- Esthero name-drops Ashanti, Britney Spears, and R. Kelly on her latest.
· Snacked on something that resulted in her punctuating every few words with a nonchalant smack of her lips ("I [smack] wanted people to know [smack, smack] that I'd grown vocally [smack].")
· Unironically and unabashedly sang a few bars of Patsy Cline's "Sweet Dreams of You" with all the passionate, one-night-stand vibrato of a karaoke champ.
· Quoted John Lennon in connection with her lyrics ("It's like John Lennon said, 'They're just words and they fit together and they make me happy when I say them.'")
· Affably mocked me for cautiously following each of her stop-and-start responses with a pregnant pause and a very formal "Okay," then referred to journalists as "free therapists" and instructed me to "cut the bitch off, or she'll keep talking!"
· Blamed her infatuation with CSI's Gil Grissom for the seven-year-hiatus between her first album and 2005's Wikked Lil' Girls before engaging us in commiseration about how sucky it was that Buffy didn't get offed at the end of Buffy the Vampire Slayer.
Esthero's particular brand of casually hyper pretension, alarming honesty, and easy charm is typically the MO of the effusive, room-dominating types who major in theater and pollute dorms with the stench of clove cigarettes -- the kind of people you hate so much, you find yourself fascinated by them. When delivered by a fetching Canadian chanteuse who sings benign, blue-eyed, trip-pop soul in a serious fuck-me voice and takes on topics like the continuing cultural acquittal of R. Kelly (on the unfortunately titled "We R in Need of a Musical ReVoLuTIoN"), this kind of magnetism is both bewildering and disarming. Whether you find her obnoxious or delightful (or, more likely, a little bit of both), Esthero is the kind of artist you almost can't help but want to get to know.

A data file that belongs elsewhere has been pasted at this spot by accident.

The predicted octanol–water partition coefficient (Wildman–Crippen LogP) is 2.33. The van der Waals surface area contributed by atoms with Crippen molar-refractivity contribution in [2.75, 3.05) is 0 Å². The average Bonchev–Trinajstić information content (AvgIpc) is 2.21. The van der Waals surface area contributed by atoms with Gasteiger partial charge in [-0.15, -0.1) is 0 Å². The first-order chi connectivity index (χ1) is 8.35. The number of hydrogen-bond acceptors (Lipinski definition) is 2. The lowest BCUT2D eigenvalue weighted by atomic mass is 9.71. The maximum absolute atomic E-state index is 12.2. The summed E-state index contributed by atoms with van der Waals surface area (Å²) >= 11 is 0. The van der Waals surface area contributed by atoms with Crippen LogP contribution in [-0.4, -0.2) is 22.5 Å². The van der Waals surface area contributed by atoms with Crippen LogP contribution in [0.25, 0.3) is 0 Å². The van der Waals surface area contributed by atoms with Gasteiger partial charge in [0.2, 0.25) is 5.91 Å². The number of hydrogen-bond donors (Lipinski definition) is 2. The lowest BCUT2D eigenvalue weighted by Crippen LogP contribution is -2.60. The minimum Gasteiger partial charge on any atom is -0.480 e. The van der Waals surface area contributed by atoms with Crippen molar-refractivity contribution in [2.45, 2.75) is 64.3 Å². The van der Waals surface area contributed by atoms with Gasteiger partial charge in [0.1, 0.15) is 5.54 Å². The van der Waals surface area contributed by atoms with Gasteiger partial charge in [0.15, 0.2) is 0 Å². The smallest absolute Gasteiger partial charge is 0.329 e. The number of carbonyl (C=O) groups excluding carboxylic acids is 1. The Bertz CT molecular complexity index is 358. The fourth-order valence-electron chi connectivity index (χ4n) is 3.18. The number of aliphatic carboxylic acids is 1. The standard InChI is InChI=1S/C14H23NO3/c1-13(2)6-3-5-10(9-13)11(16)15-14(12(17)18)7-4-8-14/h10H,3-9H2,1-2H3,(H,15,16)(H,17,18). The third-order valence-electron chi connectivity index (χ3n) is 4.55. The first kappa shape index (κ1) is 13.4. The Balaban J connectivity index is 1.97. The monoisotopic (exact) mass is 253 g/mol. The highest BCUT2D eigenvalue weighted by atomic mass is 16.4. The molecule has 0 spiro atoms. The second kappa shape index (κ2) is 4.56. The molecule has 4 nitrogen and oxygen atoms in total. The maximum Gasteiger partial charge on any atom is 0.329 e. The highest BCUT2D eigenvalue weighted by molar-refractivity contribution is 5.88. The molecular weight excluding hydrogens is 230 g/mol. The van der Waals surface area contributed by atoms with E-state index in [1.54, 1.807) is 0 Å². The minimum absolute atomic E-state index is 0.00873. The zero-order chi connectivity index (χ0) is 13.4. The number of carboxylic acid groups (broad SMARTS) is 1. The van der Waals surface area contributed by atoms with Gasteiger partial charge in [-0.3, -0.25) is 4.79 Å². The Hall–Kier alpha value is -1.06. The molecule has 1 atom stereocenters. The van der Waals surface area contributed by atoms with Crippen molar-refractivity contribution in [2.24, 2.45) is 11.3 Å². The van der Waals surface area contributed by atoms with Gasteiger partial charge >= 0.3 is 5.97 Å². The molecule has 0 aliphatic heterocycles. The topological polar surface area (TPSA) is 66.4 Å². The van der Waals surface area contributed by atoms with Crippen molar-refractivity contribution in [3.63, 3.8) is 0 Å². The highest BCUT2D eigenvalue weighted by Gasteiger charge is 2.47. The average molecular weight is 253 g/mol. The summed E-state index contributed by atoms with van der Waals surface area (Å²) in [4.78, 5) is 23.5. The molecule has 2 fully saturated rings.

"I remember being three and holding a guitar up, and like, strumming nothing, and being like, 'I'm gonna be a rock star! La la la la!'" laughs Esthero, delivering this last bit in an obnoxiously nasal imitation of herself as a toddling rock-and-roller. So when she turned 18, the artist formerly known as Jen-Bea Englishman hightailed it out of the small town in Ontario where she grew up and headed for Toronto, where she and her brother, an acoustic guitarist, would perform at a little coffee shop down the street from her home. During one of these sessions, Esthero was discovered by her future manager, a meeting that culminated in the release of her first album, the trip-hoppy Breath From Another. "I'm telling you, it was the weirdest thing," she recalls. "He took me into EMI publishing office in Toronto, and the president, without even hearing me sing, gave me money to make a demo, because he thought I was charming."
We have no idea whether that comment is meant to be completely earnest, self-deprecating, or wryly critical of the music industry, and once again, therein lies the allure of Esthero. She's difficult to gauge in the way that most excruciatingly forthright people are -- after a while, all that candor seems as if it's laid on a little too thick.